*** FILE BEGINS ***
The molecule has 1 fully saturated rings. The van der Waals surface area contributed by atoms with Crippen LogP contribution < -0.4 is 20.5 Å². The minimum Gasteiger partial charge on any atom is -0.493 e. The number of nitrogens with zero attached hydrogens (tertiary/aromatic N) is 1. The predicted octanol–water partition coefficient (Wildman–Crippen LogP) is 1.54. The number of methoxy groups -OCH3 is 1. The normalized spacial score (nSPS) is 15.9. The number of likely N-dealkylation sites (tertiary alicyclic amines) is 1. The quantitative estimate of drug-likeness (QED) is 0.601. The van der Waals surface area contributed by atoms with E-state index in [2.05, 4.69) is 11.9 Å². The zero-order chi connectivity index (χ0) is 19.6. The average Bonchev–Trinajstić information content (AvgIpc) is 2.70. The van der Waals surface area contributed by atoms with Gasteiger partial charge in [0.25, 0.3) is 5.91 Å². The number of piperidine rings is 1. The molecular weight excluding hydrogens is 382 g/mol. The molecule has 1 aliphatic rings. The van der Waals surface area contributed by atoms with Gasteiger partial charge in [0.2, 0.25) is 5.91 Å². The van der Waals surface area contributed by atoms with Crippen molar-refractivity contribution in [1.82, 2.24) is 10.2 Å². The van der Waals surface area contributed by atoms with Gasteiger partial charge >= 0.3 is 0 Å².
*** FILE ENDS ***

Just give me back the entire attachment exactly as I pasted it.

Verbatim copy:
The molecule has 1 fully saturated rings. The van der Waals surface area contributed by atoms with Crippen LogP contribution < -0.4 is 20.5 Å². The minimum Gasteiger partial charge on any atom is -0.493 e. The number of nitrogens with zero attached hydrogens (tertiary/aromatic N) is 1. The predicted octanol–water partition coefficient (Wildman–Crippen LogP) is 1.54. The number of methoxy groups -OCH3 is 1. The normalized spacial score (nSPS) is 15.9. The number of likely N-dealkylation sites (tertiary alicyclic amines) is 1. The quantitative estimate of drug-likeness (QED) is 0.601. The van der Waals surface area contributed by atoms with E-state index in [2.05, 4.69) is 11.9 Å². The zero-order chi connectivity index (χ0) is 19.6. The average Bonchev–Trinajstić information content (AvgIpc) is 2.70. The van der Waals surface area contributed by atoms with Gasteiger partial charge in [0.25, 0.3) is 5.91 Å². The number of piperidine rings is 1. The molecular weight excluding hydrogens is 382 g/mol. The molecule has 1 aliphatic rings. The van der Waals surface area contributed by atoms with Gasteiger partial charge in [0.2, 0.25) is 5.91 Å². The van der Waals surface area contributed by atoms with Crippen molar-refractivity contribution in [1.82, 2.24) is 10.2 Å². The van der Waals surface area contributed by atoms with Gasteiger partial charge >= 0.3 is 0 Å².